Community

Residents Look for Opportunity in Ward 8 Development

Weeks ago, residents of Ward 8 faced off with managers of the Maple View Flats development on Martin Luther King Jr. Avenue in Southeast for lack of neighborhood engagement in the project’s development.

For two consecutive days, the protesters sent workers home, shutting down the development worksite they said they were kept off of due to the construction company’s lack of hiring within the ward.

At a recent community meeting, Ward 8 Council member Trayon White bought the parties together to figure out how to move forward.

Residents remained laser-focused on finding employment opportunities within the $50 million development.

“The problem, here, is this you came into this ward and did not give the people of this ward jobs,” said Otis Meriedy Jr., 60, a Ward 8 resident and pastor to representatives of Bozzuto Construction Company. “That’s where the problem started.”

The development is being overseen by Chapman Development and construction has been subcontracted to Bozzutto.

Tension with members of the Ward 8 community began with claims that companies managing and constructing the new development had not extended opportunities to work on the project to residents of Ward 8.

White said he requested a list of Ward 8 employees and subcontractors working on the project from the development and construction companies on the project, to which he said he was provided a list of 60 people. But, he said when he followed up with the residents on the list, only three people on the list confirmed being involved in the project.

“In the spirit of transparency, we have been pushing development projects to do what’s right on behalf of the residents in Wards 7 and 8,” White said.

Unemployment in the city are highest in Wards 7 and 8, where the rates are 9.6 percent and 12.4 percent, respectively. They have the highest population of Black residents in the city.

“When I analyze a lot of these projects, a lot of the companies are coming from out of town,” White said. “If we are giving $50 million to a project, we need to ensure that our residents are able to participate.”

Representatives of Buzzuto said they are working to fill the gaps. They said of the 90 workers that have worked on the site, 54 were D.C. residents and 14 resided in Ward 8.

“Moving forward there are several hundred more people to step foot on the site,” said Kelly Cantley, Bozzuto’s senior vice president of business development. “We are looking for more people to work with our subcontractors.”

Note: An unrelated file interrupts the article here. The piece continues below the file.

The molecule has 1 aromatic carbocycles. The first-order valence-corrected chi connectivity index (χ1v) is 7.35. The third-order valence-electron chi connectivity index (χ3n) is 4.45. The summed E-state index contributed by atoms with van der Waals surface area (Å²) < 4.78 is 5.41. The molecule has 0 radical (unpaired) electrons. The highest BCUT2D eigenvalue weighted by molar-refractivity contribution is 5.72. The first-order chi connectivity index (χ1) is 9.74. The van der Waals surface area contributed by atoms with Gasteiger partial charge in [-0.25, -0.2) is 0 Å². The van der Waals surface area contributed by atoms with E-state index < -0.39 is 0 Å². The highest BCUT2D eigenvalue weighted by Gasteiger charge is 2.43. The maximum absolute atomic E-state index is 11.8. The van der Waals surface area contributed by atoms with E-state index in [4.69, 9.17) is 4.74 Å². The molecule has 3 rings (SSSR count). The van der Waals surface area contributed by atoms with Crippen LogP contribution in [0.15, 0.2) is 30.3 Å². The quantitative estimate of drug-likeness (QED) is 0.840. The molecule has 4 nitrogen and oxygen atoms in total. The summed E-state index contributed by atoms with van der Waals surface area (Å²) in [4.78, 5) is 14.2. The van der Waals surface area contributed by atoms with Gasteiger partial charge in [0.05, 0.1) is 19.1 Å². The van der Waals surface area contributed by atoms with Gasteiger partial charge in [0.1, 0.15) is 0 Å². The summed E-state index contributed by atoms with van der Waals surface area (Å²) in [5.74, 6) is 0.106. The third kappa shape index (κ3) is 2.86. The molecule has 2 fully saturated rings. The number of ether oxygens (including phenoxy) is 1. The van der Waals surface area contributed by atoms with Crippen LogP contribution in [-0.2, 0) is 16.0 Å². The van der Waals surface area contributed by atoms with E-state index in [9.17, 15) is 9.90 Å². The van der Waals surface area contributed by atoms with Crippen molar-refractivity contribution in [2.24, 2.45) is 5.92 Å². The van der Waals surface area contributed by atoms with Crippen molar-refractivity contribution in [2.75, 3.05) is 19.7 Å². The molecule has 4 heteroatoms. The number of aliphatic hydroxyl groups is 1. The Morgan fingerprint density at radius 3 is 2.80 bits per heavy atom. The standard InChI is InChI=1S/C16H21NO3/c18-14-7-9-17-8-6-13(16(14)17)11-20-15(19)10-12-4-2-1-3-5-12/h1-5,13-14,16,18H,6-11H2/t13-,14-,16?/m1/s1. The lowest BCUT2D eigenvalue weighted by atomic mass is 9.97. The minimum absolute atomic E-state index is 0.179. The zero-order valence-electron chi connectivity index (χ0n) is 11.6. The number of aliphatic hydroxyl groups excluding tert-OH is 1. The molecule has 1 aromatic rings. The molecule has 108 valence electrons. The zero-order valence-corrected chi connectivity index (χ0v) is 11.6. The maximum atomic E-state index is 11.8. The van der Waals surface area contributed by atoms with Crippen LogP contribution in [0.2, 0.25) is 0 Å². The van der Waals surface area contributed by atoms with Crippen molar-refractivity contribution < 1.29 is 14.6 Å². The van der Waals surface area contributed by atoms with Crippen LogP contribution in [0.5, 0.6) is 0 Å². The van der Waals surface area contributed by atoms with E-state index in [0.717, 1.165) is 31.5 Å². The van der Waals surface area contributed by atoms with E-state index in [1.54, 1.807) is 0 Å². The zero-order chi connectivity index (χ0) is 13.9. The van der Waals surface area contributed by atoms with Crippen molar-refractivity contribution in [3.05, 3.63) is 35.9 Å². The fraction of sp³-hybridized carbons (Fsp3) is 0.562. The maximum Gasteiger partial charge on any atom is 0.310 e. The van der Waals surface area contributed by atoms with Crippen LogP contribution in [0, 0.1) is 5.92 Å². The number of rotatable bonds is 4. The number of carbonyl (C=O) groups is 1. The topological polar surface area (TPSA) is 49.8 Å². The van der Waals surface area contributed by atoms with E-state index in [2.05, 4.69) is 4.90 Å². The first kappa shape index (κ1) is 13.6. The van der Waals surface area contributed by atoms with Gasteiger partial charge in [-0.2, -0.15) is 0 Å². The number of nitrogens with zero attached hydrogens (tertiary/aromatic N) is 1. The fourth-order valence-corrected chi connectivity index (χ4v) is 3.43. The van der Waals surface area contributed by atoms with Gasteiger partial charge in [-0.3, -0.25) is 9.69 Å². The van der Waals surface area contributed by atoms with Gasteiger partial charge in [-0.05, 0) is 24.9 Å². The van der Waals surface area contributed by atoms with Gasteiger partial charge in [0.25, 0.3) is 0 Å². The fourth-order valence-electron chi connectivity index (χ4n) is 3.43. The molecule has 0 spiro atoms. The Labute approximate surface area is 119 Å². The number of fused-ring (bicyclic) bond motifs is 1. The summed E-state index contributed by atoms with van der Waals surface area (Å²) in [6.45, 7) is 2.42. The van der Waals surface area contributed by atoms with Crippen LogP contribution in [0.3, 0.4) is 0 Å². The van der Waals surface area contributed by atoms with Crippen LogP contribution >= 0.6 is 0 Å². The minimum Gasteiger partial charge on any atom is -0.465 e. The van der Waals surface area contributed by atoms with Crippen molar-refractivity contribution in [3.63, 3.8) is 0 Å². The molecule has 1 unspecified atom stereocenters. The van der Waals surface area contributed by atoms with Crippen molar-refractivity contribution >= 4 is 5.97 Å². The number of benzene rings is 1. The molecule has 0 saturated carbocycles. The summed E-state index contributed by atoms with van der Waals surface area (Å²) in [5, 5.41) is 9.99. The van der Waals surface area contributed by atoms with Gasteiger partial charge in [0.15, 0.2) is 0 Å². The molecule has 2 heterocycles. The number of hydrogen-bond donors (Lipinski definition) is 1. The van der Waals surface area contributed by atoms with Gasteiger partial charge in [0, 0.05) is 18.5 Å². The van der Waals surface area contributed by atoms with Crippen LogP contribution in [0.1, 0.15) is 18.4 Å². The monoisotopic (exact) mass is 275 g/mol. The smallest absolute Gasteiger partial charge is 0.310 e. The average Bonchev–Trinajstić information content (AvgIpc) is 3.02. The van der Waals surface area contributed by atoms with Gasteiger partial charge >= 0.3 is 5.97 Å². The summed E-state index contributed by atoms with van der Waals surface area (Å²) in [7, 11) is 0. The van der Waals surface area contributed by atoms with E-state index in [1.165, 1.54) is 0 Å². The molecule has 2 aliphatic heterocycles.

Cantley said a recent hiring fair for the project following the protests filled 14 more of the company’s subcontract positions and seven of them were from Ward 8.

They announced it was still accepting up to seven subcontract applications for businesses to complete the remaining work on the project including caulking, garage striping, asphalt, fencing and gates for garage access, alley and brick caulking and security cameras.

Buzzuto’s management company will also manage the building and has opened management and administrative positions.

While some residents expressed frustrations as some said they are not getting a fair share in the jobs begin created by the development, others expressed fears that they would be displaced by the new development.

The finished development will be fully dedicated to affordable-housing units with all 114 units being rented to households earning no more than 60 percent of the area median income (AMI).

A Starbucks will occupy 2,500 square feet of the development’s 14,000-square-foot retail space. Of the 114 new apartments, 87 will be one-bedroom units.

Pricing will range from $815 to $1136 for those earning 40 percent of the AMI and $1222 to $1679 for those earning 60 percent.

But some residents remained wary.

“Starbucks is going to pay its workers minimum wage and people will not be able to afford to live in this building,” said Marley Soto, 24, a Ward 6 resident. “This one building will gentrify the neighborhood. This will not be the last one, there will be many more to come.”

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Tatyana Hopkins – Washington Informer Contributing Writer

Tatyana Hopkins has always wanted to make the world a better place. Growing up she knew she wanted to be a journalist. To her there were too many issues in the world to pick a career that would force her to just tackle one. The recent Howard University graduate is thankful to have a job and enjoys the thrill she gets from chasing the story, meeting new people and adding new bits of obscure information to her knowledge base. Dubbed with the nickname “Fun Fact” by her friends, Tatyana seems to be full of seemingly “random and useless” facts. Meanwhile, the rising rents in D.C. have driven her to wonder about the length of the adverse possession statute of limitations (15 years?). Despite disliking public speaking, she remembers being scolded for talking in class or for holding up strangers in drawn-out conversations. Her need to understand the world and its various inhabitants frequently lands her in conversations on topics often deemed taboo: politics, religion and money. Tatyana avoided sports in high school she because the thought of a crowd watching her play freaked her out, but found herself studying Arabic, traveling to Egypt and eating a pigeon. She uses social media to scope out meaningful and interesting stories and has been calling attention to fake news on the Internet for years.

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